A stay in Normandy cannot avoid the evocation of the greatest amphibious and airborne operation of all time... the D-Day landing of June 6th 1944. The nearest D-Day beach to Cabourg is Sword Beach in Ouistreham. The Atlantic Wall Museum presents the 1944 operation. It is also here that Commandant Kieffer landed with his men, and that the ceremonies of the 70th anniversary of the D-Day landings were organised in 2014.
Relics & museums
Visits in action
Not far from the D-Day landing beaches, Arromanches, the centre of the landing zone, still has some of the preserved remains of the artificial port that was established there. Here you can be right at the heart of the action, thanks to the circular cinema Arromanches 360 or in the D-Day Museum
Don't miss the Merville Battery Museum. The Merville Battery and its Museum are the gateway to the historic area of the Battle of Normandy. Entering the theatre of Operation Overlord from the East, you will find the key points of the shield that prevented any German counter-attack from the East. Casemate 1 has a howitzer identical to the one that stood here in 1944, as Lieutenant Colonel Terence Otway's men discovered it on the morning of 6 June. Just how threatening it still is, in position with the other three, and how difficult the D-Day mission was for the 9th Battalion...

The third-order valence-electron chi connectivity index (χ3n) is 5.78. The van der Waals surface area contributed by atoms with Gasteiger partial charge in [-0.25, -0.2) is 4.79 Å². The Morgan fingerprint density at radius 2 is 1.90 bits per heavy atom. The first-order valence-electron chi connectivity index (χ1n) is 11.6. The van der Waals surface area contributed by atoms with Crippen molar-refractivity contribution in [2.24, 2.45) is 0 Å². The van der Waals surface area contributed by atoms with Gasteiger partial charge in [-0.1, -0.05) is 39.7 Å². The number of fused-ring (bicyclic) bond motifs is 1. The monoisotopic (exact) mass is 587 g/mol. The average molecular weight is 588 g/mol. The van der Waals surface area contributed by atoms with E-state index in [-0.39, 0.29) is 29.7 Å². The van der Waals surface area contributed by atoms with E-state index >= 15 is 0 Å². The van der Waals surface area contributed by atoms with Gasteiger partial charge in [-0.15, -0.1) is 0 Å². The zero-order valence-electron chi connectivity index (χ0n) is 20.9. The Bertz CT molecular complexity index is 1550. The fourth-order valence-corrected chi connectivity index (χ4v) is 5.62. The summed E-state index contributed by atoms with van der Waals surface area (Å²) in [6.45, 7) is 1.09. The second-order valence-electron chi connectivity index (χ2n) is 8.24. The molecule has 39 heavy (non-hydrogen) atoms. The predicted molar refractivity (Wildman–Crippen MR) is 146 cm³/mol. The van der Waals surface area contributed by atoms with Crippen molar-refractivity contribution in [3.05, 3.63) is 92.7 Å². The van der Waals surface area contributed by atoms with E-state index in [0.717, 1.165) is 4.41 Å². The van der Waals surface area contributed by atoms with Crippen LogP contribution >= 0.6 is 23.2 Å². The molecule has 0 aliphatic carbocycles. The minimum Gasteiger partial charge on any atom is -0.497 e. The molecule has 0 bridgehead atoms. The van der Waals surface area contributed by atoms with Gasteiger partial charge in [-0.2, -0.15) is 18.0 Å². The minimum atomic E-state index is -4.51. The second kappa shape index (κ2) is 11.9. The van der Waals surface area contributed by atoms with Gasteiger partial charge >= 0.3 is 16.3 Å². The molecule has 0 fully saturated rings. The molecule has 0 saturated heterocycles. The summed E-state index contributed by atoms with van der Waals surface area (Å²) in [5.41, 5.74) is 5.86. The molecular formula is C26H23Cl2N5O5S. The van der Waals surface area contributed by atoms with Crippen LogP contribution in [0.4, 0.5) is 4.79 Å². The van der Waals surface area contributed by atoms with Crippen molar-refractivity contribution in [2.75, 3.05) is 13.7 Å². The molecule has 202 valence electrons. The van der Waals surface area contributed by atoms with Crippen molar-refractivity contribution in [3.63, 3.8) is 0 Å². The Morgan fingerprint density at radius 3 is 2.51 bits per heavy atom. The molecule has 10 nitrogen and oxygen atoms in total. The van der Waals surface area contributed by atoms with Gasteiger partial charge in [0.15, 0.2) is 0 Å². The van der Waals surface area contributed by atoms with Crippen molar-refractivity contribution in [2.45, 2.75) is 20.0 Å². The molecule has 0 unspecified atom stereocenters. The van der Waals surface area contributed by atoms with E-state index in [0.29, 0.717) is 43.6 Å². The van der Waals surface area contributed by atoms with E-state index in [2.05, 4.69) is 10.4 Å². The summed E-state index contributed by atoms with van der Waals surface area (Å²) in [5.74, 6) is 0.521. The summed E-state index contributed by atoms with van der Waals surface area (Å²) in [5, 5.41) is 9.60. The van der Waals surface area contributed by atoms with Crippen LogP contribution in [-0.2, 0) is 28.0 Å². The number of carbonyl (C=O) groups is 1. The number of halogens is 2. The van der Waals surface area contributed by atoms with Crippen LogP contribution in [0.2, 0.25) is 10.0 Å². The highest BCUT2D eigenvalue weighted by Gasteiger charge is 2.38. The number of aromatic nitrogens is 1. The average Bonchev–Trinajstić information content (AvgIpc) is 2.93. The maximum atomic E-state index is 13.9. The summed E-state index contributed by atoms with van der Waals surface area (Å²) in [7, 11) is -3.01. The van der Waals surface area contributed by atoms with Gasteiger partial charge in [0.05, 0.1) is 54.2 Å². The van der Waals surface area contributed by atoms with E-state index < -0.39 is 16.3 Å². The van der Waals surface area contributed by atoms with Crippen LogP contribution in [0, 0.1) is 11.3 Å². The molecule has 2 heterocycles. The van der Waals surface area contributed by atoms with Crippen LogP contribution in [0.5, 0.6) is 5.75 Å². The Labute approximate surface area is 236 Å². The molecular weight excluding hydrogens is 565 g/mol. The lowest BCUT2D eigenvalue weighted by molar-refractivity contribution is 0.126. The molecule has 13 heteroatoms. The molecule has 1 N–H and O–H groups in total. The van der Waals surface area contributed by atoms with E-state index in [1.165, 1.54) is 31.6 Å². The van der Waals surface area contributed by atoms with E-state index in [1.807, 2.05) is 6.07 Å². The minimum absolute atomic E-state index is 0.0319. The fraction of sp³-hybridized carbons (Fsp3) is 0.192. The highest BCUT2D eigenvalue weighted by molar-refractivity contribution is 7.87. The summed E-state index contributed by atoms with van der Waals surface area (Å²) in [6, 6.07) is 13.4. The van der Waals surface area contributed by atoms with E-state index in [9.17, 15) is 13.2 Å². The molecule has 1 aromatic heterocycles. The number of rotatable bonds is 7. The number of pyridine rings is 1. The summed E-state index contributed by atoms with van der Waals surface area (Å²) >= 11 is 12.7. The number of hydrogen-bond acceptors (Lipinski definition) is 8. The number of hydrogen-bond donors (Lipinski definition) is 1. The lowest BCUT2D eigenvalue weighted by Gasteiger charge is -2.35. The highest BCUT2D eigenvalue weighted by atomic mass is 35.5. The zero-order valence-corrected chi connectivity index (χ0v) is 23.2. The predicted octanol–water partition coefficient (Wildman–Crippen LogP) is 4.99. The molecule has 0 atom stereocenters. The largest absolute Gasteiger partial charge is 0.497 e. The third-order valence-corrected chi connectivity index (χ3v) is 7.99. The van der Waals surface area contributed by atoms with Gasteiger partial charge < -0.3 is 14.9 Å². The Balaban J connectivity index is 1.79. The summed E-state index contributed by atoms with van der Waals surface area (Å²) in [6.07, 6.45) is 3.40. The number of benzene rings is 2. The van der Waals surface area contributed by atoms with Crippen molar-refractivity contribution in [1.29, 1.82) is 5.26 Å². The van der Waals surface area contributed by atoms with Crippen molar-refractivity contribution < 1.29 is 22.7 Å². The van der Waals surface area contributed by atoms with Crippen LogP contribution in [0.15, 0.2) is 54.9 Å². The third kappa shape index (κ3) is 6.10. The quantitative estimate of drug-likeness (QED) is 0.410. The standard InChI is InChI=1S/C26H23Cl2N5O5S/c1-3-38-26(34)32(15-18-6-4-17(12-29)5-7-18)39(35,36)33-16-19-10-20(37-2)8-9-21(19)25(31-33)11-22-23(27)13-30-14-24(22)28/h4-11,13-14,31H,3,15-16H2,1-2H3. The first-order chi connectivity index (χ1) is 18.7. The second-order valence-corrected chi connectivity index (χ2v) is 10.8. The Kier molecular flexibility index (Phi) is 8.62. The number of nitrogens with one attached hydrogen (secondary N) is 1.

The 2nd British Cemetery
Not far from the D-Day landing beaches, in the Ranville British Military Cemetery, near the Pegasus Bridge, lie 2,562 soldiers. It is the second largest British cemetery, after Bayeux, in terms of number of graves. Ranville was the first village liberated after the bridge over the Orne Canal was taken at dawn on 6 June. 47 soldiers are buried in the churchyard, including Private Brotheridge who was the first British soldier killed in Normandy.